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tambour

[tam-boo r, tam-boo r] /ˈtæm bʊər, tæmˈbʊər/
noun
1.
Music. a drum.
2.
a drum player.
3.
Also called tabaret. a circular frame consisting of two hoops, one fitting within the other, in which cloth is stretched for embroidering.
4.
embroidery done on such a frame.
5.
Furniture. a flexible shutter used as a desk top or in place of a door, composed of a number of closely set wood strips attached to a piece of cloth, the whole sliding in grooves along the sides or at the top and bottom.
6.
Architecture, drum1 (def 10).
7.
Court Tennis. a sloping buttress opposite the penthouse, on the hazard side of the court.
verb (used with object), verb (used without object)
8.
to embroider on a tambour.
Origin
1475-1485
1475-85; < Middle French: drum ≪ Arabic tanbūr lute < Medieval Greek pandoúra; cf. bandore
Dictionary.com Unabridged
Based on the Random House Dictionary, © Random House, Inc. 2014.
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Examples for tambour
  • There are also tambour lace curtains and imported frilled, plain and figured net curtains.
  • He noticed the tambour, still intact, as he drove by.
British Dictionary definitions for tambour

tambour

/ˈtæmbʊə/
noun
1.
(real tennis) the sloping buttress on one side of the receiver's end of the court
2.
a small round embroidery frame, consisting of two concentric hoops over which the fabric is stretched while being worked
3.
embroidered work done on such a frame
4.
a sliding door on desks, cabinets, etc, made of thin strips of wood glued side by side onto a canvas backing
5.
(architect) a wall that is circular in plan, esp one that supports a dome or one that is surrounded by a colonnade
6.
a drum
verb
7.
to embroider (fabric or a design) on a tambour
Word Origin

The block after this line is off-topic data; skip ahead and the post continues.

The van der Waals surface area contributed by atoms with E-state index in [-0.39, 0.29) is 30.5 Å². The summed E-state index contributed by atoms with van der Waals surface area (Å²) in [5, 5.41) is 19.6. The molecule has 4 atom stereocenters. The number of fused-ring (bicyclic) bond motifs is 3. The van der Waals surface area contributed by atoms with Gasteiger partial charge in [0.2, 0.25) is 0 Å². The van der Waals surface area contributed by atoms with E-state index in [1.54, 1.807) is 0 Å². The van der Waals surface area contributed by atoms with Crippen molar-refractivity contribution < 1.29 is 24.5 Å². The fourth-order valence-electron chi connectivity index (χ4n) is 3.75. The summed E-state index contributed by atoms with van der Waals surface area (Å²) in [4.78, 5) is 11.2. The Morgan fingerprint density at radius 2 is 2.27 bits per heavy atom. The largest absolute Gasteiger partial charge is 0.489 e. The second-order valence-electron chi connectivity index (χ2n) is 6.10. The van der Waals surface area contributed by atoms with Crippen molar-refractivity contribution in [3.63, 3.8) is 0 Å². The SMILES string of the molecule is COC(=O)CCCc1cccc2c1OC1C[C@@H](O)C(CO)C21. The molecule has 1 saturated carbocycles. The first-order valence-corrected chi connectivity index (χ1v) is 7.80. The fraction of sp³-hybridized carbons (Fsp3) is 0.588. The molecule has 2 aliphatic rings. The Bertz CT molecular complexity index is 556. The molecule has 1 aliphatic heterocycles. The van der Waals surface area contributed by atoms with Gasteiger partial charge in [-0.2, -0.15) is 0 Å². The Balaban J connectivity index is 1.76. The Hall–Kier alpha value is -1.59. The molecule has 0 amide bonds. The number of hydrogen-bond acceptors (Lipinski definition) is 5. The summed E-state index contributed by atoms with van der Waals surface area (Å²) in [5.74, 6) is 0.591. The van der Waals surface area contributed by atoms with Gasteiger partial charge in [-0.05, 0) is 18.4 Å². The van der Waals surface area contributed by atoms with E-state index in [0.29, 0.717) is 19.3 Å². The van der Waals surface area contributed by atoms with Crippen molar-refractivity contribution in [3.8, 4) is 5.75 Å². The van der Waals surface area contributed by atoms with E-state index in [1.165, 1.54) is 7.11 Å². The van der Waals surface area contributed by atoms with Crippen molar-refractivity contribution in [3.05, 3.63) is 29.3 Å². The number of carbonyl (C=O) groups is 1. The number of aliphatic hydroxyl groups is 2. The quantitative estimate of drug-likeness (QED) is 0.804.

C15: from French, from tabourtabor
Collins English Dictionary - Complete & Unabridged 2012 Digital Edition
© William Collins Sons & Co. Ltd. 1979, 1986 © HarperCollins
Publishers 1998, 2000, 2003, 2005, 2006, 2007, 2009, 2012
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Encyclopedia Article for tambour

embroidery worked on material that has been stretched taut on a tambour frame, which consists of two wooden hoops, one slightly larger than the other, fitting close together. The embroidery is worked with a needle or a tambour hook. When an expanse of material has to be covered that is too large for a fixed square frame, it is possible to do the work in stages on a tambour frame, stretching different portions of the material at a time. The frame is portable and suitable for carrying work around. Early examples of tambour work come from China, India, Persia, and Turkey. It was popular in Europe and the United States in the 18th and 19th centuries.

Learn more about tambour with a free trial on Britannica.com
Encyclopedia Britannica, 2008. Encyclopedia Britannica Online.
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Difficulty index for tambour

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Word Value for tambour

11
14
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